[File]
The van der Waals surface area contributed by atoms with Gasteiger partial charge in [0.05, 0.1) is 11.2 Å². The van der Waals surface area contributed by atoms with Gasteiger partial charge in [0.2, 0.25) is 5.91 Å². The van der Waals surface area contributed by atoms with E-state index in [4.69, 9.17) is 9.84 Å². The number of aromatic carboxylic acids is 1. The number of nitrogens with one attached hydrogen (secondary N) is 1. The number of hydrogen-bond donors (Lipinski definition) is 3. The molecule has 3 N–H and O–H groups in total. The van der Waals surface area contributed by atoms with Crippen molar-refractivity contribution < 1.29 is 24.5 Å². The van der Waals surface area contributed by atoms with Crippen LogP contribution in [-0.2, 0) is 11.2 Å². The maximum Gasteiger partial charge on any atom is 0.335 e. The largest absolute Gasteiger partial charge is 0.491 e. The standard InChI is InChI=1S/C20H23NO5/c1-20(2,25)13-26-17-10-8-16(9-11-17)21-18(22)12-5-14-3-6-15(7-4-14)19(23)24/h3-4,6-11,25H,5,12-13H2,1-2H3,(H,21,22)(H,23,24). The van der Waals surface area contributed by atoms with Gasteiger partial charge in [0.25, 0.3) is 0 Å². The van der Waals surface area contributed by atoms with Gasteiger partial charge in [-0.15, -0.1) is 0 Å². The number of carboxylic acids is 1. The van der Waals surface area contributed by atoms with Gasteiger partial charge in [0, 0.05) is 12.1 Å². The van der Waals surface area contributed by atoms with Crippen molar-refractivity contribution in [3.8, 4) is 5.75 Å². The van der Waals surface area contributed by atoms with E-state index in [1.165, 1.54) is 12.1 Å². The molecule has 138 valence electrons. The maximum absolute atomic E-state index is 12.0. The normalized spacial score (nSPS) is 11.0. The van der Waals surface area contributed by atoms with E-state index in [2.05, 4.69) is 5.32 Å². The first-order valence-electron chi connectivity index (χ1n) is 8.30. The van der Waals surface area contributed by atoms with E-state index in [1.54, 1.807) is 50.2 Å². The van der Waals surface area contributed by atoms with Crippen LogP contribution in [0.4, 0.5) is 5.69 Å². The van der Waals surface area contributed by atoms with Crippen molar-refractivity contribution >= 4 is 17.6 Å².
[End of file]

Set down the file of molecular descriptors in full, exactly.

The van der Waals surface area contributed by atoms with Gasteiger partial charge in [0.05, 0.1) is 11.2 Å². The van der Waals surface area contributed by atoms with Gasteiger partial charge in [0.2, 0.25) is 5.91 Å². The van der Waals surface area contributed by atoms with E-state index in [4.69, 9.17) is 9.84 Å². The number of aromatic carboxylic acids is 1. The number of nitrogens with one attached hydrogen (secondary N) is 1. The number of hydrogen-bond donors (Lipinski definition) is 3. The molecule has 3 N–H and O–H groups in total. The van der Waals surface area contributed by atoms with Crippen molar-refractivity contribution < 1.29 is 24.5 Å². The van der Waals surface area contributed by atoms with Crippen LogP contribution in [-0.2, 0) is 11.2 Å². The maximum Gasteiger partial charge on any atom is 0.335 e. The largest absolute Gasteiger partial charge is 0.491 e. The standard InChI is InChI=1S/C20H23NO5/c1-20(2,25)13-26-17-10-8-16(9-11-17)21-18(22)12-5-14-3-6-15(7-4-14)19(23)24/h3-4,6-11,25H,5,12-13H2,1-2H3,(H,21,22)(H,23,24). The van der Waals surface area contributed by atoms with Gasteiger partial charge in [0.25, 0.3) is 0 Å². The van der Waals surface area contributed by atoms with Gasteiger partial charge in [-0.15, -0.1) is 0 Å². The number of carboxylic acids is 1. The van der Waals surface area contributed by atoms with Gasteiger partial charge in [0, 0.05) is 12.1 Å². The van der Waals surface area contributed by atoms with Crippen molar-refractivity contribution in [3.8, 4) is 5.75 Å². The van der Waals surface area contributed by atoms with E-state index in [1.165, 1.54) is 12.1 Å². The molecule has 138 valence electrons. The maximum absolute atomic E-state index is 12.0. The normalized spacial score (nSPS) is 11.0. The van der Waals surface area contributed by atoms with E-state index in [2.05, 4.69) is 5.32 Å². The first-order valence-electron chi connectivity index (χ1n) is 8.30. The van der Waals surface area contributed by atoms with E-state index in [1.54, 1.807) is 50.2 Å². The van der Waals surface area contributed by atoms with Crippen LogP contribution in [0.4, 0.5) is 5.69 Å². The van der Waals surface area contributed by atoms with Crippen molar-refractivity contribution >= 4 is 17.6 Å².